Together we will find a cure Donate
Together we will find a cure Donate

News

National brain tumour research funding needs to increase to £30-35 million a year

News on meningioma research from our Plymouth Centre

Professor Oliver Hanemann and the research team at our University of Plymouth centre have just had published a new paper in  the respected journal EBioMedicine, which can be accessed via the Science Direct website here

Meningiomas are the most common primary intracranial tumours. They are classified as grade I, II, and III based on their histopathological (information on tissues and/or cells found by examination under a microscope) features.

While most meningiomas can be managed by surgery, secondary drug treatment may be required in cases of recurrent or high-grade tumours.

To date, chemotherapy has proven ineffective in meningioma patients, so there is a clear need both for new therapeutic targets and for novel molecular biomarkers (biomarkers are what indicate the presence of disease)

The paper’s title is “GATA-4, a potential novel therapeutic target for high-grade meningioma, regulates miR-497, a potential novel circulating biomarker for high-grade meningioma.”

Using meningioma tissues and in vitro (in glass) models, the Plymouth team investigated microRNA levels in meningioma samples of different grades, as well as their regulation (the way they responded to different stimulus).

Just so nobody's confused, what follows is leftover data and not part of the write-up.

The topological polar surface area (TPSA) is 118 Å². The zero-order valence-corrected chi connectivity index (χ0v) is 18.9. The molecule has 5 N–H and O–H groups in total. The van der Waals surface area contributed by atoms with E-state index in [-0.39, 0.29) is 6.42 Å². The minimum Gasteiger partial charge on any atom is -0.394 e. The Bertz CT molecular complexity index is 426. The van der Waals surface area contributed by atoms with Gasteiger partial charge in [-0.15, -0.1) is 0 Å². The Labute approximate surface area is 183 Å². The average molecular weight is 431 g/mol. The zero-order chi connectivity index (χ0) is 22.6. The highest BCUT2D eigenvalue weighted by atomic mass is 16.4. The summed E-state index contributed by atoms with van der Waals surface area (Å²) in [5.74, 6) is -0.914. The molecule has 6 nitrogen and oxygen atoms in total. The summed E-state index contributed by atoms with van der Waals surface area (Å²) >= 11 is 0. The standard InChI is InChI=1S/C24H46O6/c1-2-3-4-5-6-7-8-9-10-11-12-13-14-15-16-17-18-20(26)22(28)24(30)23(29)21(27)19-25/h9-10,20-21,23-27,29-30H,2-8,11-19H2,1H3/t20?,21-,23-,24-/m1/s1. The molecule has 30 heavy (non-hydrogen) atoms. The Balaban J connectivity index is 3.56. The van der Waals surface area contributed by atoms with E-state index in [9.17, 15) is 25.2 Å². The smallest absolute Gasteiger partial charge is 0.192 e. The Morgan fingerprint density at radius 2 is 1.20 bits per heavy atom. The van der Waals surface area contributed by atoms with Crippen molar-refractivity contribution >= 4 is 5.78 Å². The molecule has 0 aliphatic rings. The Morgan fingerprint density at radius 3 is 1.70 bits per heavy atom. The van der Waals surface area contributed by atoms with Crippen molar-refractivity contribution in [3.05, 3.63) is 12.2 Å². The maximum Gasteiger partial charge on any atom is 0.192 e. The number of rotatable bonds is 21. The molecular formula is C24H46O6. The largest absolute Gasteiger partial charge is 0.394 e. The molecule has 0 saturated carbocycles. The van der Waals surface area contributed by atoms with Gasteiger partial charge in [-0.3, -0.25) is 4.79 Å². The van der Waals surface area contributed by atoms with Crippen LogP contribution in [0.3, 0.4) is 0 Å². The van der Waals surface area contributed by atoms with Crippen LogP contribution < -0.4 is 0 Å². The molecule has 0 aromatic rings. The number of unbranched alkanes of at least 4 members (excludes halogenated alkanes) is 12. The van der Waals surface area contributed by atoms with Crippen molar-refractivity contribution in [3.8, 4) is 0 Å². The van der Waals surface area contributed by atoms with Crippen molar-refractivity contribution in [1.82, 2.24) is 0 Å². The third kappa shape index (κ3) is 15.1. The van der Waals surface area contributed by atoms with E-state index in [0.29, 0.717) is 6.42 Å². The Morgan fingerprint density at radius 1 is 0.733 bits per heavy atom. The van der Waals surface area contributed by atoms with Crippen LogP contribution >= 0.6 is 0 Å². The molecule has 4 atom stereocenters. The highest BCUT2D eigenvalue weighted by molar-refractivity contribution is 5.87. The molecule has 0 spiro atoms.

Based on this, it also investigated microRNAs expression in serum (basically blood without any clotting agents), and their potential as biomarkers.

Data contained in the paper suggests that GATA-4 (a binding protein involved in regulating gene expression) that has been found to be greater in  malignant meningioma is a novel potential therapeutic target for high-grade meningioma, and regulates miR-497 (an RNA gene), a potential novel circulating, non-invasive biomarker for high-grade meningioma.

Understanding of meningioma at the discovery science level is the starting point before clinical trials can begin from which new therapeutics can be developed.

Prof Hanemann said: “I am very pleased that this work has now been published – there is a clear need for better therapeutic options for high grade meningioma patients and this research marks a step in the right direction to better understanding the disease and how we can improve outcomes for patients.”

Related reading:


If you found this story interesting or helpful, sign up to our weekly e-news and keep up to date with all the latest from Brain Tumour Research.

Donate today

Help us build the UK's largest network of experts in sustainable brain tumour research and campaign for more investment nationally. Together we will find a cure.

£10
£25
£50
£100